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Manpower, Tampa General Embrace the Cloud

Juan Carlos Perez | March 10, 2011
Several companies, including Manpower and Tampa General Hospital, are announcing on Thursday their adoption of Microsoft BPOS applications, pointing to progress the software giant is making in the cloud realm and also to new features and pricing models users would like to see as such software becomes a bigger part corporate IT.

At Tampa General Hospital, the IT department recently started moving 7,000 employees away from an old, creaky and unstable on-premise e-mail platform to Exchange Online, with a target of migrating eventually a total of 9,000 users, said Shane Ochotny, technology architect at the Florida hospital.

"We knew that the cloud was the way we wanted to go because we're in the health-care business. E-mail is e-mail and calendaring is calendaring and it should be a service like electricity or water: you pay a bill and it's there and available," he said. "We don't want an entire team of e-mail administrators just making sure e-mail is up and running when we can have them doing something far more innovative."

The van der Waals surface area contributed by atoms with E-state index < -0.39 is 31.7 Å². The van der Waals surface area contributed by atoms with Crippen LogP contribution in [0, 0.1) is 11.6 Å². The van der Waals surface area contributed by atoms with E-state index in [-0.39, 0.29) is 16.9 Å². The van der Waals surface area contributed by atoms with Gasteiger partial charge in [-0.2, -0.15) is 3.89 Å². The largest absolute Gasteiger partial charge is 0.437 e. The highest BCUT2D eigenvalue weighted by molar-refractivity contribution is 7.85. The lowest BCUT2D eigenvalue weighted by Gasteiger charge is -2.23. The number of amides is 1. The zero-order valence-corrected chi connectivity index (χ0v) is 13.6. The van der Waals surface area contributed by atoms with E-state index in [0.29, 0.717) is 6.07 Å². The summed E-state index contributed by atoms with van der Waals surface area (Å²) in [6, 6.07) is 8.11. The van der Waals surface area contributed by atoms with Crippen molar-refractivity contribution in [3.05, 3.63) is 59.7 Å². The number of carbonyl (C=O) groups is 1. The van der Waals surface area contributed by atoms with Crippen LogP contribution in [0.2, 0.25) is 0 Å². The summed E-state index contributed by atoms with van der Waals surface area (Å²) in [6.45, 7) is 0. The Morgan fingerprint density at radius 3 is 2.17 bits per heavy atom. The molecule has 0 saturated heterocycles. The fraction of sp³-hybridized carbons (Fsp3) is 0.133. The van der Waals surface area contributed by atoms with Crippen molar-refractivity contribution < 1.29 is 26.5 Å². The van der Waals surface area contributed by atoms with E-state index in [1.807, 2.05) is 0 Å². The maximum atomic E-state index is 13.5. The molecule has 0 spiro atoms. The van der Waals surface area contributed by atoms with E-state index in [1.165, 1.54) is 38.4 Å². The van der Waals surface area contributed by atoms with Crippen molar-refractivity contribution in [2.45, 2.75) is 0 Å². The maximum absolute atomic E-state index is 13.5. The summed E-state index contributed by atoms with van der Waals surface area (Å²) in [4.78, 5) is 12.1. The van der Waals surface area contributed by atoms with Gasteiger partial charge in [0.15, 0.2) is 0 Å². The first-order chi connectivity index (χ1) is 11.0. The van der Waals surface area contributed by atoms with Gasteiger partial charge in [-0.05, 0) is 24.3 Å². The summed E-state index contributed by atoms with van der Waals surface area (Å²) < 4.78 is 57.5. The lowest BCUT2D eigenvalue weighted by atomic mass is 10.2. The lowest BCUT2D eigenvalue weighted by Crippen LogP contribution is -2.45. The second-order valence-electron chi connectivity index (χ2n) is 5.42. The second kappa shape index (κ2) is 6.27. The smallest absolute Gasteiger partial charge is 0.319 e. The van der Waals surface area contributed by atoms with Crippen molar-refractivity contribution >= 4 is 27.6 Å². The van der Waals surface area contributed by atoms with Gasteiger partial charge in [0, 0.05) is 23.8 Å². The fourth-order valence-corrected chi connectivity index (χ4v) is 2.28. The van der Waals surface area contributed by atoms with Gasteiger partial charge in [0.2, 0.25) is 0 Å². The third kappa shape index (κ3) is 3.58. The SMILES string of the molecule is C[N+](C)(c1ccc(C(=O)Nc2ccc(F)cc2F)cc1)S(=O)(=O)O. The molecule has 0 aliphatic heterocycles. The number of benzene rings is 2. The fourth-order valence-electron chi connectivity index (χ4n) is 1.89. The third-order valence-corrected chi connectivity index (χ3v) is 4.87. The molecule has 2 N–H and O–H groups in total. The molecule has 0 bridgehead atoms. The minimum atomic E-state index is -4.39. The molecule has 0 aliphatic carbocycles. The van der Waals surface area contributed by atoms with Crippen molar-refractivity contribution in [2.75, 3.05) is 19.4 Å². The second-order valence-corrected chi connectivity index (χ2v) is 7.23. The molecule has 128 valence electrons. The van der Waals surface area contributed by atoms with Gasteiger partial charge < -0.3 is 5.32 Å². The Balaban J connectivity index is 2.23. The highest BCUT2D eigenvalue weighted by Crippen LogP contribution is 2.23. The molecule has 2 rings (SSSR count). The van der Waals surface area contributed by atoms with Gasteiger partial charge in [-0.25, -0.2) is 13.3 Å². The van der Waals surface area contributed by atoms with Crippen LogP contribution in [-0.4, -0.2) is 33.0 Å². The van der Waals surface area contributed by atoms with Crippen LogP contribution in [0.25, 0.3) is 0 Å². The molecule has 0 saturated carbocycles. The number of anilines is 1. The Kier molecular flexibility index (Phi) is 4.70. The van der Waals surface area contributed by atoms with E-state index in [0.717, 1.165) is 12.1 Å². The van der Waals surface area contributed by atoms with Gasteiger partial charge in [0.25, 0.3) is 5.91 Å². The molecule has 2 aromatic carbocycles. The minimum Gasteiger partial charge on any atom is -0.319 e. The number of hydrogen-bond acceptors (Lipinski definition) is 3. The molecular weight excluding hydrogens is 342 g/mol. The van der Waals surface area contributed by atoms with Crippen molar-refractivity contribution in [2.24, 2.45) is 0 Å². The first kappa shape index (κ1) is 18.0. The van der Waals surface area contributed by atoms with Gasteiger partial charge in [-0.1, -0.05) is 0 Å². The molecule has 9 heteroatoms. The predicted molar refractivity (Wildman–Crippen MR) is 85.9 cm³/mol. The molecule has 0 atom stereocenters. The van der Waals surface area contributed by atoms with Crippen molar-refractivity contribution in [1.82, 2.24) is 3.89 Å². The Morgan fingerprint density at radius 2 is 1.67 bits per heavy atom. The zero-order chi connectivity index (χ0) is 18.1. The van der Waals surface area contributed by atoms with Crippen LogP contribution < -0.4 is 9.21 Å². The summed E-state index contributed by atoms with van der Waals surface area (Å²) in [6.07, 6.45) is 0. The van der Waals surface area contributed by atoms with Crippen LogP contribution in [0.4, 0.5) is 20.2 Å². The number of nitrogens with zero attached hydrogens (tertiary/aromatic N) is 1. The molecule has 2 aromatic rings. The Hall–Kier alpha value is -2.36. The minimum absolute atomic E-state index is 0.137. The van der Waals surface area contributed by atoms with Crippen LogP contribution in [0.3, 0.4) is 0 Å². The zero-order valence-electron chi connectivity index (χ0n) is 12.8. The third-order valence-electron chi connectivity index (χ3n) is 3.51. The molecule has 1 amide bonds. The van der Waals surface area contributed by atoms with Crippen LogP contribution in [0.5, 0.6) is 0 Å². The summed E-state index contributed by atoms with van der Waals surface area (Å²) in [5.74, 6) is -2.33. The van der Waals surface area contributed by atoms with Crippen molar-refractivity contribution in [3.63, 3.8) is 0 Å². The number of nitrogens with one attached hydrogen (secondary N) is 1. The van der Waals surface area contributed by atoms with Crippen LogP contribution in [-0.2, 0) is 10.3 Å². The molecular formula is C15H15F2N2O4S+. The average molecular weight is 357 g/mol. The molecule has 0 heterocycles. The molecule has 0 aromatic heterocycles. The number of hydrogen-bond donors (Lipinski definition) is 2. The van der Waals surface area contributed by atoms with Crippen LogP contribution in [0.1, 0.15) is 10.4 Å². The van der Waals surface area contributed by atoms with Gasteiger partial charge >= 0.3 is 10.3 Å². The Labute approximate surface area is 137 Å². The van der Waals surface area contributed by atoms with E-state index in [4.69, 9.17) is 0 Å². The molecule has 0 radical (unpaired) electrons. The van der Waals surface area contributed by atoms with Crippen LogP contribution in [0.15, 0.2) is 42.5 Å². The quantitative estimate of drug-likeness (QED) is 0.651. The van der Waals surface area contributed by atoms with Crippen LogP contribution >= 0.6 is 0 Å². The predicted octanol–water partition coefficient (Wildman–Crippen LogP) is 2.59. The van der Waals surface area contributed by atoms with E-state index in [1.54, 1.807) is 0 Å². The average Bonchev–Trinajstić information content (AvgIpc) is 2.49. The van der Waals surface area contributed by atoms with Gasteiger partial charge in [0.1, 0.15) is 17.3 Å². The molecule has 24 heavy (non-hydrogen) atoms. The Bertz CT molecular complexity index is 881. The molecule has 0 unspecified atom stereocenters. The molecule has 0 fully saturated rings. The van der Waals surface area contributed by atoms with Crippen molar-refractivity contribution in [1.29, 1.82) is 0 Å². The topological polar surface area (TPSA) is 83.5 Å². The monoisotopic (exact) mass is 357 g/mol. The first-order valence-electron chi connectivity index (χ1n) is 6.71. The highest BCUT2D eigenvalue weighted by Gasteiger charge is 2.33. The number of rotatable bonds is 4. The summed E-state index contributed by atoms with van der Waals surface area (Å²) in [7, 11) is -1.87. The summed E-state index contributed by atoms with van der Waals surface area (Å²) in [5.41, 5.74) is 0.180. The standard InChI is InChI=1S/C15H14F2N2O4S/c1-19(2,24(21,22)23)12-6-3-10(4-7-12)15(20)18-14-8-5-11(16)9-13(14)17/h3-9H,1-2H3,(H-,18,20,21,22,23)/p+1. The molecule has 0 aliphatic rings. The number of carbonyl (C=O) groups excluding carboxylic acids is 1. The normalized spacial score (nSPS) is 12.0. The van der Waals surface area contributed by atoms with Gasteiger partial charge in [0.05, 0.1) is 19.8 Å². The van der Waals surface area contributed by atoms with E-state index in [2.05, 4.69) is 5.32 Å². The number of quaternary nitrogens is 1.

However, the project's scope extends beyond e-mail. Tampa General Hospital is looking at BPOS, and eventually Office 365, to anchor the implementation of an ambitious unified communications platform tailored to the concept of a "deskless worker."

That will involve moving several terabytes worth of files stored in legacy servers over to a SharePoint-based system, with Lync Online tying together a variety of communications services, including a brand new third-party video conferencing platform.

"Our goal is to have one website people can go to, log in and have their e-mail, calendar, contacts, IM and all their files: everything they need to do their jobs will be available from any computer anywhere, including from a mobile phone," Ochotny said.

Currently, employees store documents on the file servers, which are "a mess of duplicates and stuff you can't find," he said. That has made e-mail the main collaboration tool, creating the dreaded situation of having multiple versions of files being sent around e-mail, as opposed to working on them on a central server-based repository.

"We're trying to get people to break away from that old way of collaborating," he said.

While enterprises have had multiple concerns over the years about the viability, security and performance of cloud-based applications and services, CIOs and IT managers increasingly take the plunge, and similar testimonies are provided now regularly by other large companies adopting cloud-based products from vendors like Google (GOOG), Salesforce.com (CRM), IBM (IBM), Cisco and others.

Shell and Advocate Health Care are also announcing on Thursday their adoption of BPOS.

 

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